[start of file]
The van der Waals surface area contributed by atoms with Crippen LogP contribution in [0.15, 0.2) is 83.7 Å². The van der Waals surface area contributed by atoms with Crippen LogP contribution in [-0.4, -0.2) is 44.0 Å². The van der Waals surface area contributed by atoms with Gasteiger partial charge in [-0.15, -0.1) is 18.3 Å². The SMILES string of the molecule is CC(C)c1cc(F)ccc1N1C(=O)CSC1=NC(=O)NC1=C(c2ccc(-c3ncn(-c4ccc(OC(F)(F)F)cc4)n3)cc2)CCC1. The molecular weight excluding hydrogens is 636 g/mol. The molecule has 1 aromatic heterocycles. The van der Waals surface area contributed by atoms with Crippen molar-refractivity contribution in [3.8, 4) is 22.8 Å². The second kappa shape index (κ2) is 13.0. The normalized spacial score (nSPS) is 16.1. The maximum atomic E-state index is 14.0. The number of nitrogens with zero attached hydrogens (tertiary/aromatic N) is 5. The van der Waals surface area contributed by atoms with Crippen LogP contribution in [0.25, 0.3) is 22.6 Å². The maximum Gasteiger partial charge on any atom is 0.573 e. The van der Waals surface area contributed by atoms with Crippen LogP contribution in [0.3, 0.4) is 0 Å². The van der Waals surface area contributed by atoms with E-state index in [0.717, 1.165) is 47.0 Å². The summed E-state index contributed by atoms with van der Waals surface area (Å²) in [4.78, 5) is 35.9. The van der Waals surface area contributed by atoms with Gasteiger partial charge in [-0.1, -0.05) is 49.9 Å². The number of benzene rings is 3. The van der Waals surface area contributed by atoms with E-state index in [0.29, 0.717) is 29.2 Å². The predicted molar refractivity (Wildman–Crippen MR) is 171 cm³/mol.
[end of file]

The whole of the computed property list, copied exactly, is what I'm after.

The van der Waals surface area contributed by atoms with Crippen LogP contribution in [0.15, 0.2) is 83.7 Å². The van der Waals surface area contributed by atoms with Crippen LogP contribution in [-0.4, -0.2) is 44.0 Å². The van der Waals surface area contributed by atoms with Gasteiger partial charge in [-0.15, -0.1) is 18.3 Å². The SMILES string of the molecule is CC(C)c1cc(F)ccc1N1C(=O)CSC1=NC(=O)NC1=C(c2ccc(-c3ncn(-c4ccc(OC(F)(F)F)cc4)n3)cc2)CCC1. The molecular weight excluding hydrogens is 636 g/mol. The molecule has 1 aromatic heterocycles. The van der Waals surface area contributed by atoms with Crippen molar-refractivity contribution in [3.8, 4) is 22.8 Å². The second kappa shape index (κ2) is 13.0. The normalized spacial score (nSPS) is 16.1. The maximum atomic E-state index is 14.0. The number of nitrogens with zero attached hydrogens (tertiary/aromatic N) is 5. The van der Waals surface area contributed by atoms with Crippen LogP contribution in [0.25, 0.3) is 22.6 Å². The maximum Gasteiger partial charge on any atom is 0.573 e. The van der Waals surface area contributed by atoms with Crippen LogP contribution in [0.3, 0.4) is 0 Å². The van der Waals surface area contributed by atoms with E-state index in [0.717, 1.165) is 47.0 Å². The summed E-state index contributed by atoms with van der Waals surface area (Å²) in [4.78, 5) is 35.9. The van der Waals surface area contributed by atoms with Gasteiger partial charge in [-0.1, -0.05) is 49.9 Å². The number of benzene rings is 3. The van der Waals surface area contributed by atoms with E-state index in [0.29, 0.717) is 29.2 Å². The predicted molar refractivity (Wildman–Crippen MR) is 171 cm³/mol.